I once thought of you

A second attempt at getting an opposite effect in the reverse reading of the poem. For the dverse prompt.


I once thought of you

as the light in the jungle

all the stars in the sky.

Days roll by and fade

like dreams ending,

but still you fill my thoughts.

A touch of your hand lingers,

reminding me that you are only

a heartbeat away—

your smile hangs in the darkness


Your smile hangs in the darkness,

a heartbeat away,

reminding me that you are. Only

a touch of your hand lingers,

but still you fill my thoughts,

like dreams ending.

Days roll by and fade,

all the stars in the sky,

as the light in the jungle.

I once thought of you.

Published by

Jane Dougherty

I used to do lots of things I didn't much enjoy. Now I am officially a writer. It's what I always wanted to be.

55 thoughts on “I once thought of you”

  1. Well done, Jane, and a lovely poem of loss and remembrance.
    (I’m intrigued by this prompt, but I didn’t have time to even think about it yesterday, and I’m not sure that I’ll have time today either.)

  2. This is beautiful. The light in the jungle is my favorite light, at all times of the day, even at night with the full moon blasting through the canopy. Thank you for the immediacy of your words which took me right back to a forgotten and loved part of my past.

    1. Thank you! I’m so pleased it had that effect, Victoria. I don’t know why that image sprang into my head, nor why the moon should be floundering, but that”s how it worked out 🙂

  3. I especially like these three lines and how they are reversed: “Days roll by and fade

    like dreams ending,

    but still you fill my thoughts.” I am beginning to suspect that it is in the middle of these reversals where the power of the reversal happens.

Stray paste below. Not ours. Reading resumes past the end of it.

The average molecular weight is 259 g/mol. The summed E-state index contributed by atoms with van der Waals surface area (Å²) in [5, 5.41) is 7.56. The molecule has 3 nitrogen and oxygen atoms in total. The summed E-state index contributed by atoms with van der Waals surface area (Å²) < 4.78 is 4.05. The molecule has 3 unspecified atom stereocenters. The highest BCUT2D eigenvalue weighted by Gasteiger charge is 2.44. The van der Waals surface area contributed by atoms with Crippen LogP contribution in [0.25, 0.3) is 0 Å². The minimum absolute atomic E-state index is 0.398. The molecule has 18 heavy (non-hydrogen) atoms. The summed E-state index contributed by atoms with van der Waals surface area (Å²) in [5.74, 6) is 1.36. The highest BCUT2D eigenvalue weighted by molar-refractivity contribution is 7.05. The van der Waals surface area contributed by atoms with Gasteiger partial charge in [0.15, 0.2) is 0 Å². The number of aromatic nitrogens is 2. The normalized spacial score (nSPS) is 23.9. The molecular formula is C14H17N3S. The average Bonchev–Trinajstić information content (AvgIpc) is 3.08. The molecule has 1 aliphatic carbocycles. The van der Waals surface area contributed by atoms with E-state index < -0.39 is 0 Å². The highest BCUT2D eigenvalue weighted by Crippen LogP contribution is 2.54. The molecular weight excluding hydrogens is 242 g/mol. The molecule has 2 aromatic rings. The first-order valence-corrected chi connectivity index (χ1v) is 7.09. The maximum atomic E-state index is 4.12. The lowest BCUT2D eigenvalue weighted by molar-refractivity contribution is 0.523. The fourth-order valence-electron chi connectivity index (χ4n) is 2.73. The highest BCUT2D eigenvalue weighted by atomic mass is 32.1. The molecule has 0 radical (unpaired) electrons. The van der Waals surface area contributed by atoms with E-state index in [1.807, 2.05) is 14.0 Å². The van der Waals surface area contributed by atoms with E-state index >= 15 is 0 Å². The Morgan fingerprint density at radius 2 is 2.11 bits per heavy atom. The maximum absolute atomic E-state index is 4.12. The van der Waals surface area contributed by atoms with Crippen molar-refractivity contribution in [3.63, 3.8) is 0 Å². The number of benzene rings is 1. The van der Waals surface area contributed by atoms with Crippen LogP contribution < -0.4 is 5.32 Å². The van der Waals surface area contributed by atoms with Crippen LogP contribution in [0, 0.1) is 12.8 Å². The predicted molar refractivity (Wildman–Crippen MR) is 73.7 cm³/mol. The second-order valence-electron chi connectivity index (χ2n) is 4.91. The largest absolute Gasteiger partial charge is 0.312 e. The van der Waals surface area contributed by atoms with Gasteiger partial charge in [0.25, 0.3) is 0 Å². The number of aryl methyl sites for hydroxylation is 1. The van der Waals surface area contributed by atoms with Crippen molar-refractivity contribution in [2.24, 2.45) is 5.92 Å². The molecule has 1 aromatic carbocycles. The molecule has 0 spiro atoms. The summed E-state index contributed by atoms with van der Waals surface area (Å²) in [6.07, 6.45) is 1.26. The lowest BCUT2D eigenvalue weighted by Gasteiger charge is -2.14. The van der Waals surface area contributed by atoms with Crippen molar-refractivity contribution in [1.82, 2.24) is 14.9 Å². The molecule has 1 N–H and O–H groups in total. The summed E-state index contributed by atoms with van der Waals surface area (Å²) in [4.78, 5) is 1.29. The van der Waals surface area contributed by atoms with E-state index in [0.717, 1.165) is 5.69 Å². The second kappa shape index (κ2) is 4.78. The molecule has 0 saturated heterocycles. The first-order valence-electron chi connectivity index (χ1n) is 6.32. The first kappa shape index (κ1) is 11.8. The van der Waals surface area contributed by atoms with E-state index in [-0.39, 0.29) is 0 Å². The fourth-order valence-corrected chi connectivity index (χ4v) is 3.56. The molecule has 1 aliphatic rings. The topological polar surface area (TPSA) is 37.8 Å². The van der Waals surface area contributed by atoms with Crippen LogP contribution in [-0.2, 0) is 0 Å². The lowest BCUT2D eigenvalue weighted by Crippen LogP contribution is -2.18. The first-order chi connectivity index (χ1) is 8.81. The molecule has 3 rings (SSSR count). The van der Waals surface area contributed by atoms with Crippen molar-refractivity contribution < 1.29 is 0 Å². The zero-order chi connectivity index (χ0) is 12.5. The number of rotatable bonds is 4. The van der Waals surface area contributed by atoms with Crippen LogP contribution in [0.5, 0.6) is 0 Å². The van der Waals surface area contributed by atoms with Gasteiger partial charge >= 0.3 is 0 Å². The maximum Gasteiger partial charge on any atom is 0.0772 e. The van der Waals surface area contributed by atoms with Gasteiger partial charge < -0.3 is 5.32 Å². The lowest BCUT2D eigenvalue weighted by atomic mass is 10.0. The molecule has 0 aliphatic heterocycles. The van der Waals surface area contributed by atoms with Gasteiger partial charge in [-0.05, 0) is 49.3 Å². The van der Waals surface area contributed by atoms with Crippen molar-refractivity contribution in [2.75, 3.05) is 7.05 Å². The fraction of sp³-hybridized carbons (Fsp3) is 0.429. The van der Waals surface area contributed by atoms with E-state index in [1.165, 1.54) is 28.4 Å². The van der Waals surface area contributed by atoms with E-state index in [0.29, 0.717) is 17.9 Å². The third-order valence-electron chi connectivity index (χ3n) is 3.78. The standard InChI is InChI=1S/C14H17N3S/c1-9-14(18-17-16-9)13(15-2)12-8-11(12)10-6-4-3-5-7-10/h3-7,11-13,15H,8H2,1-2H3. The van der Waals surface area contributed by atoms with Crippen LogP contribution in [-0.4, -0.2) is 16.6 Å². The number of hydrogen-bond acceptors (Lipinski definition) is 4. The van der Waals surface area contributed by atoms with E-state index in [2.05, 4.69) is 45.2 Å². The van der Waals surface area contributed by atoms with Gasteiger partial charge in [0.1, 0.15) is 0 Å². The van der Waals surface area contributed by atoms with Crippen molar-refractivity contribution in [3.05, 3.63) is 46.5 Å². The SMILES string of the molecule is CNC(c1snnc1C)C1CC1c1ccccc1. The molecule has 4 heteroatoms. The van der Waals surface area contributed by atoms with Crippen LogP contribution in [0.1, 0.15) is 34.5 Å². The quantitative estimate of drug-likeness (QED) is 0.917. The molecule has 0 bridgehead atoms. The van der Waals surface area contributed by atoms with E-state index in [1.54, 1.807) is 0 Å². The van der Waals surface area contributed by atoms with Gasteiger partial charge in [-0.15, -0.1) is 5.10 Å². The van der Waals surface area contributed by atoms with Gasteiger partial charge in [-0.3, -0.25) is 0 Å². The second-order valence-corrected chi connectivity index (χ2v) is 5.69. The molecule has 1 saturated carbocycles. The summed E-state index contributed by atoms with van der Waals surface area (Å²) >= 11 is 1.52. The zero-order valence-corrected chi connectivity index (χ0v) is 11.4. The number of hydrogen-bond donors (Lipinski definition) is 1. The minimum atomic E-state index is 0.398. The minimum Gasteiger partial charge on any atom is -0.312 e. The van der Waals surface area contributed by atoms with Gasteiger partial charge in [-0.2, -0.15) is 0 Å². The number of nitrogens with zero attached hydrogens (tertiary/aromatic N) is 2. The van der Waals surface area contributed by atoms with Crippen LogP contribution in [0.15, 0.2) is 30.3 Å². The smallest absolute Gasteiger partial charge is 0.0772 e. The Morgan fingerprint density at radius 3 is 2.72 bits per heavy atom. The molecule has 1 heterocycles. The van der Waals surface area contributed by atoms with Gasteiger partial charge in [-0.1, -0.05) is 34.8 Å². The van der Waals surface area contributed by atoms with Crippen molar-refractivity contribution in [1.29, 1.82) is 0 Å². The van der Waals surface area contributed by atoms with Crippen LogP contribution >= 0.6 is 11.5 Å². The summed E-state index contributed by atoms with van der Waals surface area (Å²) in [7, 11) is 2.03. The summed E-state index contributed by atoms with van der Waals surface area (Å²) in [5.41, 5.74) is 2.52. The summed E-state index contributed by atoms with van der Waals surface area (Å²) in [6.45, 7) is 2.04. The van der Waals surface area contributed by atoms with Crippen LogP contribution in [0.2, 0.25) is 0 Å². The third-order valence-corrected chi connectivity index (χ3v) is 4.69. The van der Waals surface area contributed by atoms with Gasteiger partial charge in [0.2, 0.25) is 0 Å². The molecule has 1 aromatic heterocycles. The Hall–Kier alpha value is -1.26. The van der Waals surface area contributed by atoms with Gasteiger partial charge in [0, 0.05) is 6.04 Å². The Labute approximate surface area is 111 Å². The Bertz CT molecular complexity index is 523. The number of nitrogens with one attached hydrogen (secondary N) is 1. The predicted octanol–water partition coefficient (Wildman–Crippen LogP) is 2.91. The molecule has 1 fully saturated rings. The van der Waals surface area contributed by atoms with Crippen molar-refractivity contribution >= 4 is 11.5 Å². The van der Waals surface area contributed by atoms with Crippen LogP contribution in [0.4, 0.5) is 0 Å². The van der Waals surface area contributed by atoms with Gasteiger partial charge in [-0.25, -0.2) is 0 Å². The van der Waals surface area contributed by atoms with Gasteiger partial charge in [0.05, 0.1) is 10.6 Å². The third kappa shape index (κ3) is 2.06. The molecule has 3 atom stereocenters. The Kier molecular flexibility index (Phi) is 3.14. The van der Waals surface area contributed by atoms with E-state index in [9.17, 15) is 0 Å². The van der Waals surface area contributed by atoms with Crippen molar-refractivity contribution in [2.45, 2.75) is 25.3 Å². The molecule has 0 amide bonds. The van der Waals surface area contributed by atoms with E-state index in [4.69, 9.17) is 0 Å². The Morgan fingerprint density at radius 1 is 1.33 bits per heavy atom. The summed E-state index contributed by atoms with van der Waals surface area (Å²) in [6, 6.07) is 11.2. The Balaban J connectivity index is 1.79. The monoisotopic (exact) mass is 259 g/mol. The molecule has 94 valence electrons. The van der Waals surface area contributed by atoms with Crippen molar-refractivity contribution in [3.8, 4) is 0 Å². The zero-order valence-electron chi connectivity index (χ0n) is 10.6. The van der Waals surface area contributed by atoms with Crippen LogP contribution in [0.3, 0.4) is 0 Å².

1. You might be right, Frank. I’ve read some examples that work fine as a piece of writing that means exactly the opposite when read backwards. I can see that it’s clever, but I’m not sure I’d call it poetry.

      1. No, I mean the blade.This last one was an old one, belonged to the previous owner of the house, the farmer. I think it depends what you’re scything. He has been using a scythe intended for light work, grass really, to cut the brambles down by the stream. In the brambles are saplings and old tree trunks, and the blade isn’t intended to cope with those. He’s got a new one, a very heavy-bladed scythe that should manage the unseen hazards in the undergrowth 🙂

      2. What a plot: Tarzan is killing tree roots with the skythe. We should re-write “Casablanca” for it. lol
        However i now have to show you my vintage skythe blade. Found it unused in our house, and its wonderful to use, and bringing fear on the face of our neighbors too. lol
        Here it is: 😉

      3. Hello Jane! The image is not at my blog, its hosted outside at a free hosting platform. But no problem with the blog. Click the link and i will give you entrance. I had to close the blog in view of the GDPR. Some cookies of wp.com are not compliant with the GDPR.

    1. It’s very difficult! Can’t you see the bloodstains? I’m glad you like it though. I’ve started my Norman Invasions story btw. The research is making it slow going though. Might turn it into a fantasy and stop worrying about who Énna Mac Murchada married and who blinded him.

      1. I don’t like it, I love it. And I feel your pain on your story! But if I can make a selfish request – please stick with it because I want this story! I’ll read historical fiction until it’s coming out my ears but I don’t feel the same pull to Celtic fantasy I’m afraid 😦

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